Lapas attēli

Effect of the Queen's Proclamation.


insignificant, but because I feel it my duty to address myself to those points which touch more directly and more practically [the Budget] the matter in hand,”1

In a debate in the House of Lords, on the 10th of May, Lord Hardwicke’ said that he “was anxious that the House should not enter too strong a protest against that which was a natural consequence of war, namely, that vessels should be fitted out by private individuals under letters of marque. That was, no doubt, privateering, but it did not by any means follow that privateering was piracy. He believed that if privateering-ships were put in the hands of proper officers, they were not engaged in piracy any more than menof-war. He thought that a feeble State engaged in a war with a powerful one had a right to make use of its merchant-vessels for the purpose of carrying on the contest, and there was no violation of the law of nations in such a proceeding.”

In the more elaborate discussion which followed on the 16th of the same month in the House of Lords, the Lord Chancellor said : “If, after the publishing of the present Proclamation, any English subject were to enter into the service of either of the belligerents on the other side of the Atlantic, there could be no doubt that the · Hansard's Debates, 3d series, Vol. CLXII, page 1277. · Vol. IV, page 486.

3 Vol. IV, page 490.




Queen's Proclama. person so acting would be liable to be punished

for a violation of the laws of his own country, and would have no right to claim any interference on the part of his Government to shield him from any consequences which might arise. There could, however, at the same time, be no doubt that, although he would be guilty of a breach of the laws of his own country, he ought not to be regarded as a pirate for acting under a commission from a State admitted to be entitled to the exercise of belligerent rights, and carrying on what might be called a justum bellum. Anybody dealing with a man under those circumstances as a pirate, and putting him to death, would, he contended, be guilty of murder."

The distinguished jurist, who then sat upon the woolsack, described in that speech one legal effect of this hastily issued Proclamation with undoubted correctness. It relieved Englishmen or foreigners in England, and Englishmen on insurgent cruisers carrying on war against the United States, from the penalties of a high class of felonies. Lord Lyndhurst, one of the most eminent predecessors of Lord Campbell, in an opinion in the House of Lords in 1853, cited with respect by Sir George Cornwall Lewis, (himself one of Lord Palmerston's Cabinet,) said: “If a number of British subjects were to combine and conspire together to excite revolt among the inhabi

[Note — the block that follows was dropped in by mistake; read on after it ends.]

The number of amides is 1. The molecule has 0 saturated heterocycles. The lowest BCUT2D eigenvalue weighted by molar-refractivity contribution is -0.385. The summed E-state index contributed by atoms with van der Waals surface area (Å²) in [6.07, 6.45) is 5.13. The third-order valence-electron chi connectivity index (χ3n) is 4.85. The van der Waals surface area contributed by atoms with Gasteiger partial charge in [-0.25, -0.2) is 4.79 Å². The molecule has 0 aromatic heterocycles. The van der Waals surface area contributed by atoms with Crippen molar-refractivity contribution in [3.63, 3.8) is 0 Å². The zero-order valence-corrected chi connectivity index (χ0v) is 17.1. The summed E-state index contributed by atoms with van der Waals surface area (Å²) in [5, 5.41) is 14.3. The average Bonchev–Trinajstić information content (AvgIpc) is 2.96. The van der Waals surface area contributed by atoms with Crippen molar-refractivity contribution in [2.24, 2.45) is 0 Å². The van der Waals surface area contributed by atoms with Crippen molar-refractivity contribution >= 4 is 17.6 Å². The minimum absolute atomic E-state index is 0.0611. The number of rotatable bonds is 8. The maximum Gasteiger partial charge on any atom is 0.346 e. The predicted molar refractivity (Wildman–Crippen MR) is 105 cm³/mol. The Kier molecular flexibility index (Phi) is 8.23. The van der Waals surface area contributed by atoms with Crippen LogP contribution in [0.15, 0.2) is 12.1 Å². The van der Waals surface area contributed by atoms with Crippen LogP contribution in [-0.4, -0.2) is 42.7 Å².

Effect of the Queen's Proclamation.



tants of a friendly State,

* and these

persons, in pursuance of that conspiracy, were to issue manifestoes and proclamations for the purpose of carrying that object into effect; above all, if they were to subscribe money for the purpose of purchasing arms to give effect to that intended enterprise, I conceive, and I state with confidence, that such persons would be guilty of a misdemeanor, and liable to suffer punishment by the laws of this country, inasmuch as their conduct would tend to embroil the two countries together, to lead to remonstances by the one with the other, and ultimately, it might be, to war. Foreigners residing in this country, as long as they reside here under the protection of this country, are considered in the light of British subjects, or rather subjects of Her Majesty, and are punishable by the criminal law precisely in the same manner, to the same extent, and under the same conditions, as natural-born subjects of Her Majesty.